The sandstones are formed of sand—or more correctly, quartz. Being a hard substance and not easily reduced to a finely divided state it cannot be carried as the materials for the shales. It is forced along the bottom of the river and on the checking of the river's velocity sinks rapidly and accumulates as a wedge shaped bank.
The underclay or fireclay, is thickly penetrated with roots and rootlets. It does not divide like the shales, but separates into irregular, lumpy masses, and is clearly the ancient soil.
Then for the coal itself. There is clear evidence that it accumulated in the place where the vegetation grew, and that that place was not far from the water's edge. It is spread in tolerably uniform seams of greater or lesser thickness over areas, embracing sometimes hundreds of square miles. The illustration (Fig. 6) shows how it is interbedded with sandstones and shales. The fireclay represents so many buried land surfaces. How is this succession of buried land surfaces and interbedding of sedimentary rocks to be accounted for? There is but one solution to the problem. The area over which the coal seam extended—the vast landlocked sea in which it was being formed—was slowly sinking. The rank and luxuriant flora of the carboniferous period has been noted in the previous article. For a space plants would spring up and flourish in maritime jungles and forests, and as they died would fall and gather in a layer of dead vegetable matter.page 38
After a time this layer would slowly sink beneath the waters of the sea. So slow and gentle would be the depression that the loose and pasty mass would not, as a rule, be disturbed. In the manner before described, sand, mud and silt would be transported from the neighbouring land to form strata of sandstone and shale. As the weight of sediment increased the vegetable matter would be gradually compressed and pass slowly into coal. A pause in the subsidence would allow the shallow sea to be silted up. Assisted perhaps by a slight elevation of the ocean bed, a new land surface would be formed. Marsh-loving plants would creep outward from the swampy shore to cover the tract with a mantle of growth. There would be a period of rapid development of the plants followed by a renewal of the downward movement, and resultant deposition of sedimentary rocks. This process would continue until the whole of our present coal measures were formed. A thick seam of coal probably marks a prolonged interval of rest when a luxuriant vegetation flourished unchecked, or the sinking was so imperceptible that generations of plants springing up on their predecessors managed to keep themselves above the water. As some of the coal beds are ten to twelve thousand feet in thickness an immeasurable period of time must be assigned for this sinking process. That it occurred in a remote age can be seen by the immense depth these beds lie buried in the earth's crust. Whole systems of strata have been formed above, entombing them beneath thousands of feet of superincumbent rock.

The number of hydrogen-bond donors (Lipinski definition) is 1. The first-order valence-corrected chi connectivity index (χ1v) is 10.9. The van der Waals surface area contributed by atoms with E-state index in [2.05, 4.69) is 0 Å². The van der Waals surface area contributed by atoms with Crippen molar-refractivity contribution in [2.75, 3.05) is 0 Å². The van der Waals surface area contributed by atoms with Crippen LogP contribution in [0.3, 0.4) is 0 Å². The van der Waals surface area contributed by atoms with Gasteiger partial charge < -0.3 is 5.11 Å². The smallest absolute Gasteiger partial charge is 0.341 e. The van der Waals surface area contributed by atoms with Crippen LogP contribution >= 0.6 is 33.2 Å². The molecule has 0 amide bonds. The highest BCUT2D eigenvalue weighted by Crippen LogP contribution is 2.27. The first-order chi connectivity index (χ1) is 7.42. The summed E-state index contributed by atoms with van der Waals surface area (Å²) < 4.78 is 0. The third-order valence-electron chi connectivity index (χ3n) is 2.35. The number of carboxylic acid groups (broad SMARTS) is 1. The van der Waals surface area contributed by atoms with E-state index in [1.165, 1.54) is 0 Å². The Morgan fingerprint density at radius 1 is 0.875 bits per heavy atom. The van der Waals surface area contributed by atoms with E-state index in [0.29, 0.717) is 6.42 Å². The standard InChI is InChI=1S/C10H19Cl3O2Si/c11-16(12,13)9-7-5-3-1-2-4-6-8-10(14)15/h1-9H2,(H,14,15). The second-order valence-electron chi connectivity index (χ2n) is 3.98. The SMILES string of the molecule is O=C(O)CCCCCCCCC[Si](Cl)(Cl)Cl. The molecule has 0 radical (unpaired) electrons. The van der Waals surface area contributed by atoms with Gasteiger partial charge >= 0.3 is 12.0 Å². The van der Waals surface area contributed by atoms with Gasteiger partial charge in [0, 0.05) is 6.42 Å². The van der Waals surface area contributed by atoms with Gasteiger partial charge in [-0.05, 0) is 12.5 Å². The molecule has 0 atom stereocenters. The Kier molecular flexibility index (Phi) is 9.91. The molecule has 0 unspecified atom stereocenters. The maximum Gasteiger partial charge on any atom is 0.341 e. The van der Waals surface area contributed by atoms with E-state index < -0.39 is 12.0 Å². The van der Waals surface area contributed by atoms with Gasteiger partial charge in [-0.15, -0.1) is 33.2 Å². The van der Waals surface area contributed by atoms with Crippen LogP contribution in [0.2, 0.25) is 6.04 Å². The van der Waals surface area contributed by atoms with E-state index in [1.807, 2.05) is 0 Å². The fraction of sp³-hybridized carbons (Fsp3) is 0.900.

The calm of the summer sea, the music of the tranquil brook tell little of the fearful energies that underlie the calm. It is when Nature is roused that we recognise her terrific power. When the earthquake crumbles cities into dust, when the volcano belches forth its streams of liquid fire, and the tidal wave and hurricane hurl man and his proudest works to destruction — it is then that we learn of her hidden and mighty forces. By eruptive elevation, rocks that were originally level, have been pitched up upon their ends, or bent into arches and hollows or even inverted upon themselves to lie as a gigantic fold and expose their treasures of minerals at the surface of the globe. Not the least of these treasures is our coal.
To sum up the evidence of the origin of coal. Just as the bituminous portion owes its bitumen to resin stored up in the seed vessels of plants allied to the lycopods (and perhaps the ferns), so is the anthracite made up of woody fibre more or less decomposed. Both have been profoundly modified by the action of heat and pressure. In short, the resinous matter has been bitumenised, and the woody fibre mineralised. Sunlight and sunheat of distant ages, bottled up in the tissues of vegetables, and preserved in stony chambers for periods of vast duration—this is what coal is. Surely it has its romance.